On this aspect of the case, I am more inclined to accept evidence about the actual practices utilised by staff to deal with their claims workload from officers who are actively engaged in dealing with customers and the processing of claims on a day to day basis, rather than the evidence of those who may have an equally detailed technical knowledge but are somewhat removed from the counter environment." [Print P1965 at 24]
The approach adopted by the Commissioner was reasonably open to her. The Commissioner was entitled to prefer the evidence from the officers actively engaged in dealing with customers, rather than the evidence of those more removed form the counter environment.
We also note that in the course of his submissions Mr MacLiver referred to a Departmental policy in respect of advance lump sum payments which was inconsistent with the relevant provision of the Social Security Act [see Transcript, 31 July 1997, 32 at lines 15-35, and 33 at lines 1-26].
Test for Misconduct
In considering whether there was misconduct by Mr Uink in the performance of his duties in terms of charges B and C the Commissioner applied a test of whether Mr Uink and performed his duties in a manner which demonstrated a wilful or improper disregard for the essential conditions of his contract of service in the sense referred to in North v Television Corporation (1976) 11 ALR 599. The appellant submitted that the application of such a test amounted to a legal error and the test which the Commission was bound to apply was whether, in the event that the conduct set out in charges B and C was established, such conduct amounted to `improper conduct as an officer' within the meaning of s.56(d) of the Public Service Act 1922.
We do not agree with the appellant's submission on this point. The Commission's task in arbitrating s.170CE(1) claims is to determine whether or not the termination was `harsh, unjust or unreasonable' having regard to the factors set out in s.170CG(3). There is no warrant for in imposing an additional requirement upon the Commission that it determine whether or not the relevant conduct amounted to `improper conduct as an officer' within the meaning of the Public Service Act 1922.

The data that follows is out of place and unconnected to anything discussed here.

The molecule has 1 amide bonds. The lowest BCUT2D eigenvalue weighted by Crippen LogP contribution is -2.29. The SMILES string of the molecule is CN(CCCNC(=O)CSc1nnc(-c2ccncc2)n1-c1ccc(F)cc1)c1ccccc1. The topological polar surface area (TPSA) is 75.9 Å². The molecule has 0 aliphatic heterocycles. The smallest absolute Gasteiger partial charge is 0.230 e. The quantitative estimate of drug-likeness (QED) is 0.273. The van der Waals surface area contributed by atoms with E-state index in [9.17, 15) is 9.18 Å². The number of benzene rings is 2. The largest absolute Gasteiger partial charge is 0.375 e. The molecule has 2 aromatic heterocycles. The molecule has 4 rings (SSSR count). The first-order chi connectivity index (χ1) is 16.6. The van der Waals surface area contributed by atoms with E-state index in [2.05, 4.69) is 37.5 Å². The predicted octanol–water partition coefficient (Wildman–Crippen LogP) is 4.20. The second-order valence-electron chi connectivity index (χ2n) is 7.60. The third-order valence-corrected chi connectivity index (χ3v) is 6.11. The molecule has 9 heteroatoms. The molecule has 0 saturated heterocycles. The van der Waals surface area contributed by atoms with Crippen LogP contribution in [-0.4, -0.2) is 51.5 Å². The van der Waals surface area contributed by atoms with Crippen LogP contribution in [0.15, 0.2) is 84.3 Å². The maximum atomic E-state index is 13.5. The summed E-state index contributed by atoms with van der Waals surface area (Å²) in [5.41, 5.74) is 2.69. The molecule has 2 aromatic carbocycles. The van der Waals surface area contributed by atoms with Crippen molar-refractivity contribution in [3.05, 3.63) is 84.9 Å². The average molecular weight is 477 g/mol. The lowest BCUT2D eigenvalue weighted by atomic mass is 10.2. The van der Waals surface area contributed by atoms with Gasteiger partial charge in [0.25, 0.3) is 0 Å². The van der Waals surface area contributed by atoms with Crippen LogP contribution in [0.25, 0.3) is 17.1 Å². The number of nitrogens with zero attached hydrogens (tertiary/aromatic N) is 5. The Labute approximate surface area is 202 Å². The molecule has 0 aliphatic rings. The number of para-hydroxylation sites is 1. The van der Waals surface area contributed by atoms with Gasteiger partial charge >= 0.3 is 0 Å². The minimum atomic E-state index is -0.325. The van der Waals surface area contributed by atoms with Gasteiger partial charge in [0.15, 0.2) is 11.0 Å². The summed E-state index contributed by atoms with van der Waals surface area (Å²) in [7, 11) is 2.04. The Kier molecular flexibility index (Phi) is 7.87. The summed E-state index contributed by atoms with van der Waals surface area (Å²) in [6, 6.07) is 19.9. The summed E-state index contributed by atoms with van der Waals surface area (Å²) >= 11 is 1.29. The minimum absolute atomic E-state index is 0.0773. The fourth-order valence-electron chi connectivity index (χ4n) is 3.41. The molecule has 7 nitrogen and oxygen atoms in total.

Section 170JF deals with appeals from orders arising from the determination of whether a termination was harsh, unjust or unreasonable. It states:
"(1) An appeal to a Full Bench under section 45 may be instituted by any person who is entitled under section 170JD to apply for the variation or revocation of an order under this Part.
(2) For the avoidance of doubt, an appeal to a Full Bench under section 45 in relation to an order make by the Commission under Subdivision B of Division 3 may be made only on the grounds that the Commission was in error in deciding to make the order."
Section 45(2) provides that a Full Bench shall grant leave to appeal if `in its opinion, the matter is of such importance that, in the public interest, leave should be granted'. Having regard to the terms of s.170JF(2) we think that leave to appeal should generally not be granted unless the appellant satisfies the Commission that there is an arguable case that the member at first instance had either made a legal error or had acted upon a wrong principle, given weight to irrelevant matters, failed to give sufficient weight to relevant matters or made a mistake as to the facts or that the decision was plainly unreasonable or unjust. In the absence of an arguable case of either legal error or that the discretion was miscarried the Commission would not grant leave merely to substitute its decision for the decision under appeal.
Leave to appeal is not a mere formality and a substantive submission is required if leave is to be granted.
The requirement for an arguable case of either legal error or that the discretion has been miscarried means that the appellant must demonstrate that their case has a reasonable prospect of success. This requirement is rigorously applied in order to ensure that the standing and purpose of Commission proceedings at first instance are not diminished by automatic or unwarranted access to an Appeal Bench.
We are satisfied that the conclusion reached by the Commissioner in the decision subject to appeal was reasonably open on the material before her.
The appellant failed to establish an arguable case of either legal error or that the discretion was miscarried. Accordingly, we have decided to refuse leave to appeal and we dismiss the appeal. The stay order issued in transcript on 7 July 1997 is set aside.
BY THE COMMISSION:
P. MacLiver, of counsel, for the appellant.
A. Hodge, of counsel, and M. Keogh for D. Uink.
July 7 (videoconference);
Appeal - termination of employment - unfair dismissal - unlawful termination - administrative officer, Commonwealth employment - appeal against reinstatement - employee charged with misconduct under PS Act - held onus on parties to adduce evidence at original hearing - fairness of termination to be based on circumstances existing when decision to terminate made - AIRC not bound by any determination of facts arising from employer's inquiry and no additional requirement on AIRC to determine whether officer's conduct improper under PS Act - Appeal Bench reluctant to reverse findings of fact in original hearing and in as good a position as member at first instance to decide inferences arising from facts - Commissioner considered all the evidence and decision reasonably open to her - DSS should have afforded applicant procedural fairness - leave to appeal should only be granted where member at first instance appears to have made a legal or factual error or acted ultra vires - appellant failed to make such a case - leave to appeal refused - appeal dismissed - stay order set aside.
Appeal by Department of Social Security against decision and order of Dight C in Print P1881
C No 60390 of 1997
24 December 1997
Printed with the authority of the Australian Industrial Relations Commission